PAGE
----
A novel sunlight-water-energy nexus technology is presented that combines the photoelectrocatalytic (PEC) desalination of saline water and desalination-driven wastewater remediation coupled with the production of molecular hydrogen (H2) from water. To accomplish this, morphologically tailored TiO2 nanorod (TNR) and hydrogen-treated TNR (H-TNR) array photoanodes are placed in an anode cell and Pt foils are located in a cathode cell, while a middle cell containing saline water (0.17 M NaCl) faces these cells through anion and cation exchange membranes, respectively. Upon irradiation by simulated sunlight (AM 1.5G, 100 mW cm-2), the photogeneration of charge carriers initiates the transport of chloride and sodium in the middle cell to the anode and cathode cells, respectively, leading to the desalination of saline water. The chloride in the anode cell is converted to reactive chlorine species (RCS), which effectively decompose urea to N2 as a primary product (>80%), while the sodium in the cathode cell accelerates the H2 production from water with a Faradaic efficiency of ∼80%. The PEC performance of the H-TNR photoanodes is superior to that of the TNR in the anodic and cathodic processes because of the reduced charge transfer resistance and sub-nanosecond charge transfer kinetics (∼0.19 ns), leading to a specific energy consumption of 4.4 kW h m-3 for 50% desalination, with an energy recovery of ∼0.8 kW h m-3. The hybrid system is found to operate for a period of ∼60 h with natural seawater, and virtually all the photoanodes are shown to be capable of driving the hybrid process. Although tested as a proof-of-concept, the present technology opens up a novel field involving a sunlight-water-energy nexus, promising high efficiency desalination and the desalination-driven remediation of water with simultaneous H2 production.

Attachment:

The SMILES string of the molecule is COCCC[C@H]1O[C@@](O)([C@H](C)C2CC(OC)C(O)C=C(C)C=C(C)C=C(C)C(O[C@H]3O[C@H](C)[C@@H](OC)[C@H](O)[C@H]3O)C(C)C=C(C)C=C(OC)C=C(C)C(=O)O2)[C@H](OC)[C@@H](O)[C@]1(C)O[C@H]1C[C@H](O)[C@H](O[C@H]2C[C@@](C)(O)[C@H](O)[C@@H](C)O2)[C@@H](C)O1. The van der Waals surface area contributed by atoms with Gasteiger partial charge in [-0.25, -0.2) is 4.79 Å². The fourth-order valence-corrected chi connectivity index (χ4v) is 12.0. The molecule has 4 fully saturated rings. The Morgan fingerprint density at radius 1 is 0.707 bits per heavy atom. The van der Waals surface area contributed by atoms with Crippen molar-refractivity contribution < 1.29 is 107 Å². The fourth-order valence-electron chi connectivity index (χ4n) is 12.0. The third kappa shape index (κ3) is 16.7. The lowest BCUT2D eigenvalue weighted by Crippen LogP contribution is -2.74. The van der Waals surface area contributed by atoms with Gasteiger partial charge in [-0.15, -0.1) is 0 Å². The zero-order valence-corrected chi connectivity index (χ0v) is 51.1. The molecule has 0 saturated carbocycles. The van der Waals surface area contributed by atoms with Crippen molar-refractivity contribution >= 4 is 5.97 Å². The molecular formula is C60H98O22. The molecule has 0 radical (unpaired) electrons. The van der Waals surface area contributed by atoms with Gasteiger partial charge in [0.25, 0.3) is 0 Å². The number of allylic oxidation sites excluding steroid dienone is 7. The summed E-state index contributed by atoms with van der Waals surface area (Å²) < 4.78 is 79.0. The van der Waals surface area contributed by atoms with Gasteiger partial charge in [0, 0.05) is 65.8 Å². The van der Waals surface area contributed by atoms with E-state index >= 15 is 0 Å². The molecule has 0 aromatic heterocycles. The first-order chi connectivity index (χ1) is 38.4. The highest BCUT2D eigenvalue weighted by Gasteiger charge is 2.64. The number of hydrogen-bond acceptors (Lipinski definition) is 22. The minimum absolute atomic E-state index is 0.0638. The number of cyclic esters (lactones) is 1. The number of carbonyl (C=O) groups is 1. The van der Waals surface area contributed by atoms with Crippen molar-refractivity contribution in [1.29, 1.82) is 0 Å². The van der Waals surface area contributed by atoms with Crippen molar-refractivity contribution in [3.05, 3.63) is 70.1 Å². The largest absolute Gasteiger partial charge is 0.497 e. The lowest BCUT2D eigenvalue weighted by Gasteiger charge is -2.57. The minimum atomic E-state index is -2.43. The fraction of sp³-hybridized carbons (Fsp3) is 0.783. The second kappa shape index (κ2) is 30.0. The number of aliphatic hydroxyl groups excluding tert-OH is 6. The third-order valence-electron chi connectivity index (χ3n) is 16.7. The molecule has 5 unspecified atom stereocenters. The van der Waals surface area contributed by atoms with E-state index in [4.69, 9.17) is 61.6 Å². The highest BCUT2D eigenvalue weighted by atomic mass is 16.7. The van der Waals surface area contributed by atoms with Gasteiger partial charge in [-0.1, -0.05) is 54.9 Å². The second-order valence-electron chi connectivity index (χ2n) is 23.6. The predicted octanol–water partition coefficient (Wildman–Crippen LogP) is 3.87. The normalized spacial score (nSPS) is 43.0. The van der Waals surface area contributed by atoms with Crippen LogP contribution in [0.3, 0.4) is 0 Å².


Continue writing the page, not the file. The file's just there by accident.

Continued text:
ASJC Scopus subject areas
- Environmental Chemistry
- Renewable Energy, Sustainability and the Environment
- Nuclear Energy and Engineering